FOR DECADES, RESIDENTIAL SHELTERS HAVE OPERATED AS HUMANE ALTERNATIVES TO IMMIGRANT DETENTION. COULD THEY WORK ON A LARGER SCALE?
Residential shelters, in contrast, are based on a model that stresses humane treatment. They offer freedom of movement and a sense of community. Immigrants in shelters also have a dramatically better shot at finding legal representation and winning their cases.
Yet the federal government has shown little appetite for embracing such a model, instead expanding its detention regime. In October 2016, the detainee population hit an all-time high of42,000.
ICE does have a $126 million alternatives-to-detention program, the Intensive Supervision Appearance Program, or ISAP, but it’s run by a for-profit company and relies on punitive methods, such as GPS ankle monitors, rather than residential shelters.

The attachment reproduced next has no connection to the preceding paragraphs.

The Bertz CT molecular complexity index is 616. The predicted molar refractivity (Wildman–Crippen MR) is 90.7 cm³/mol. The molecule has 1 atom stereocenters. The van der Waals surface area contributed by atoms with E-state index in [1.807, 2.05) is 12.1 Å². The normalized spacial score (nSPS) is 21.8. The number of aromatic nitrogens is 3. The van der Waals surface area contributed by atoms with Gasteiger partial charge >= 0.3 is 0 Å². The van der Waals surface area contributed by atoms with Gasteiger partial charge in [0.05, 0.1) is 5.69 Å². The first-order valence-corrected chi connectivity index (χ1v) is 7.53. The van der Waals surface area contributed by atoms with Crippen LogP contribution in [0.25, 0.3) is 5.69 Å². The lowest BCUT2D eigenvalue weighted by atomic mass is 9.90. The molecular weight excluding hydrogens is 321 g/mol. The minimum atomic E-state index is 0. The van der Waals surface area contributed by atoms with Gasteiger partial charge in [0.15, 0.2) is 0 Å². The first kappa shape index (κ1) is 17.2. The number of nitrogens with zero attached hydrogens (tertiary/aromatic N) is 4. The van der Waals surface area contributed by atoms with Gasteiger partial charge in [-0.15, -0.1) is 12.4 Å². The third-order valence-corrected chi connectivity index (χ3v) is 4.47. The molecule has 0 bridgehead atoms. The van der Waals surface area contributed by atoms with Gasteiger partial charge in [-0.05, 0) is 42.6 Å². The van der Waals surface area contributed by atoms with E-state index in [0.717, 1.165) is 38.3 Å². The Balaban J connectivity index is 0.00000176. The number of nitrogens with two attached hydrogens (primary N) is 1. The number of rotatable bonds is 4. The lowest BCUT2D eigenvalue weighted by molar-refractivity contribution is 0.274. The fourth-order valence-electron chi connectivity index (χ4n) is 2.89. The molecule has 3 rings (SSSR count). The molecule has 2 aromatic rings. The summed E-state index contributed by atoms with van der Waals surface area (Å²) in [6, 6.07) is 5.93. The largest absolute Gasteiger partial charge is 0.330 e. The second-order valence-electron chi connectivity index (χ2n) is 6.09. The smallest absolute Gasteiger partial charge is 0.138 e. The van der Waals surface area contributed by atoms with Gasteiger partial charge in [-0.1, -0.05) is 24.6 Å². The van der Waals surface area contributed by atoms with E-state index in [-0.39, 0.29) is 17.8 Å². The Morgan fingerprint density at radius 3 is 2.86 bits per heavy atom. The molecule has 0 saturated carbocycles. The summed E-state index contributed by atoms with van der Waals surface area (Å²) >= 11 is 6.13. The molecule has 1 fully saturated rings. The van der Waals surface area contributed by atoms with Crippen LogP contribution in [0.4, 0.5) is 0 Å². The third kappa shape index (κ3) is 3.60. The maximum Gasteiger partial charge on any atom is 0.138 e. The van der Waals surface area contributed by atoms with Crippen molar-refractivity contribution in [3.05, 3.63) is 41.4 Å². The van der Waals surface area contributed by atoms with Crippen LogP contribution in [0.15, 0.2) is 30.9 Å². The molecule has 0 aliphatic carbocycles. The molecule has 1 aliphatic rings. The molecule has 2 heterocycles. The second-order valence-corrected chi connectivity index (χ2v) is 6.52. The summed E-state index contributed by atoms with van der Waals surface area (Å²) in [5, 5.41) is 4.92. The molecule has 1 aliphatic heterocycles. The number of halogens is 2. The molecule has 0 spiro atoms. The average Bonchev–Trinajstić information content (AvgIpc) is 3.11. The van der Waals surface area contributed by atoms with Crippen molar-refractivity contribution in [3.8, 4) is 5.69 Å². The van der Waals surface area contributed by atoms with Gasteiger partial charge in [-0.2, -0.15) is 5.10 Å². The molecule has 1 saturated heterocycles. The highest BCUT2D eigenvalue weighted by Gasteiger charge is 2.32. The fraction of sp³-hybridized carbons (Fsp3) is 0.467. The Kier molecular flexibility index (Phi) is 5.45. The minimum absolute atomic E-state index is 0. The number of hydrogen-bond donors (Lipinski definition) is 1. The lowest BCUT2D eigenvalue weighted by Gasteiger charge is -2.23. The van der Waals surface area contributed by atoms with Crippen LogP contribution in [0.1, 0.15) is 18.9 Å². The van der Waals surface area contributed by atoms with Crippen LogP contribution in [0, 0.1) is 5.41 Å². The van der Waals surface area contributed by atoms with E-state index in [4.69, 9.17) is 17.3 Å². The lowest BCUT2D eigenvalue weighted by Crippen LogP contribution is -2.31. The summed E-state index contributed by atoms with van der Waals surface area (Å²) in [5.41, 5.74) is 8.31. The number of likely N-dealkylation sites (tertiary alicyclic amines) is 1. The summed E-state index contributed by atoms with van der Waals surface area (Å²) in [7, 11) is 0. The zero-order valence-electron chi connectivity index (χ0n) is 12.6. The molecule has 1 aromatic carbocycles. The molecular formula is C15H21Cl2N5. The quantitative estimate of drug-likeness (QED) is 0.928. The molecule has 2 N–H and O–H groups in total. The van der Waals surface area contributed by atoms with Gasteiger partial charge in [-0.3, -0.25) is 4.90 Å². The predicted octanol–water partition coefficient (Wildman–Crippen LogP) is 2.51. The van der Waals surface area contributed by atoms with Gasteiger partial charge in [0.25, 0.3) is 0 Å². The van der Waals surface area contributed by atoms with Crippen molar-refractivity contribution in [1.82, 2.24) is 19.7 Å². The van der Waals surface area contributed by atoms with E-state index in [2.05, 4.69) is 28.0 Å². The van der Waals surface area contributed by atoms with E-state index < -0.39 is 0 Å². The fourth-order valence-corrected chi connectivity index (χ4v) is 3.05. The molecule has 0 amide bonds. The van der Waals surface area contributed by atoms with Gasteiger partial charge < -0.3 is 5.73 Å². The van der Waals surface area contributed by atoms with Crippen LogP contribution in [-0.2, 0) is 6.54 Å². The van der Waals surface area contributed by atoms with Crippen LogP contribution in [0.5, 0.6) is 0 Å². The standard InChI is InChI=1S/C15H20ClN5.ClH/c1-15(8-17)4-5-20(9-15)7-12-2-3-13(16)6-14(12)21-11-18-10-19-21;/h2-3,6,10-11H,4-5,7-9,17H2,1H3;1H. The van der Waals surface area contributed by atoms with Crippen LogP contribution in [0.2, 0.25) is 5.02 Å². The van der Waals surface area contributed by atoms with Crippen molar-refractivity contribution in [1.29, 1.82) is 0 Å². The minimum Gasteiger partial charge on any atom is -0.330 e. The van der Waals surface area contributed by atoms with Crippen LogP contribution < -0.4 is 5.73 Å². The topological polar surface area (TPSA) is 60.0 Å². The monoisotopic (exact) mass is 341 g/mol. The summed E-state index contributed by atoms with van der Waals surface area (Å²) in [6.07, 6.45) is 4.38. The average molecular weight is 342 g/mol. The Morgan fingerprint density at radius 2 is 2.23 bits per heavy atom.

Advocates for more humane alternatives faced a setback when President Trump won the election.Private prison corporations saw their stocks soar immediately after his victory. In his first week in office, Trump ordered the Department of Homeland Security to establish new detention centers along the border, begin construction of a wall and swell the ranks of Border Patrol and ICE.
Bob Libal, executive director of Grassroots Leadership, an Austin group that fights private prisons, said he predicts another round of growth for the immigrant detention regime. But that doesn’t mean he’s given up hope.
“Trump is volatile; he doesn’t know when he wakes up in the morning what he’s going to do,” Libal said. “There’s a fiscal argument to be made that might still hold sway.”